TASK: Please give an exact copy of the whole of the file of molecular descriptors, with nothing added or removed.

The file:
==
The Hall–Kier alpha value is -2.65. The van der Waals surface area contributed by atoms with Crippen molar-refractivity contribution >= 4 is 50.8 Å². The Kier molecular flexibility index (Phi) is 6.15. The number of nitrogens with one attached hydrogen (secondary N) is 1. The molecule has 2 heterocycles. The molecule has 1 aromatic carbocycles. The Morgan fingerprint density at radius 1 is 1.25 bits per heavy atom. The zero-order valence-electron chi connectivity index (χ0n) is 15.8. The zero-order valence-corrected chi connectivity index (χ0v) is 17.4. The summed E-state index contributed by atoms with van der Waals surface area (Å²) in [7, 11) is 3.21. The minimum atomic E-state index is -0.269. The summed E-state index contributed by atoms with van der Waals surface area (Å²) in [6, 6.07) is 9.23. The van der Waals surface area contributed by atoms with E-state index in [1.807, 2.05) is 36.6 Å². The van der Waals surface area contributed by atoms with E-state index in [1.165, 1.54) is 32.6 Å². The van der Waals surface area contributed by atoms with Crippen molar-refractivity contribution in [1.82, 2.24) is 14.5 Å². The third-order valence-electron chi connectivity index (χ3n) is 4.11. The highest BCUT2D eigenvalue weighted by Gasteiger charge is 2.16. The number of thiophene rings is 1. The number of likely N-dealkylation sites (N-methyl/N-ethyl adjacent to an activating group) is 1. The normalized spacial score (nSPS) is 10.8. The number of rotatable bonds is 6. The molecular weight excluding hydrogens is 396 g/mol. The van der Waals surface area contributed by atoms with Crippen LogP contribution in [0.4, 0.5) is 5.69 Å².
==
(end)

The Hall–Kier alpha value is -2.65. The van der Waals surface area contributed by atoms with Crippen molar-refractivity contribution >= 4 is 50.8 Å². The Kier molecular flexibility index (Phi) is 6.15. The number of nitrogens with one attached hydrogen (secondary N) is 1. The molecule has 2 heterocycles. The molecule has 1 aromatic carbocycles. The Morgan fingerprint density at radius 1 is 1.25 bits per heavy atom. The zero-order valence-electron chi connectivity index (χ0n) is 15.8. The zero-order valence-corrected chi connectivity index (χ0v) is 17.4. The summed E-state index contributed by atoms with van der Waals surface area (Å²) in [7, 11) is 3.21. The minimum atomic E-state index is -0.269. The summed E-state index contributed by atoms with van der Waals surface area (Å²) in [6, 6.07) is 9.23. The van der Waals surface area contributed by atoms with E-state index in [1.807, 2.05) is 36.6 Å². The van der Waals surface area contributed by atoms with E-state index in [1.165, 1.54) is 32.6 Å². The van der Waals surface area contributed by atoms with Crippen molar-refractivity contribution in [1.82, 2.24) is 14.5 Å². The third-order valence-electron chi connectivity index (χ3n) is 4.11. The highest BCUT2D eigenvalue weighted by Gasteiger charge is 2.16. The number of thiophene rings is 1. The number of likely N-dealkylation sites (N-methyl/N-ethyl adjacent to an activating group) is 1. The normalized spacial score (nSPS) is 10.8. The number of rotatable bonds is 6. The molecular weight excluding hydrogens is 396 g/mol. The van der Waals surface area contributed by atoms with Crippen LogP contribution in [0.4, 0.5) is 5.69 Å².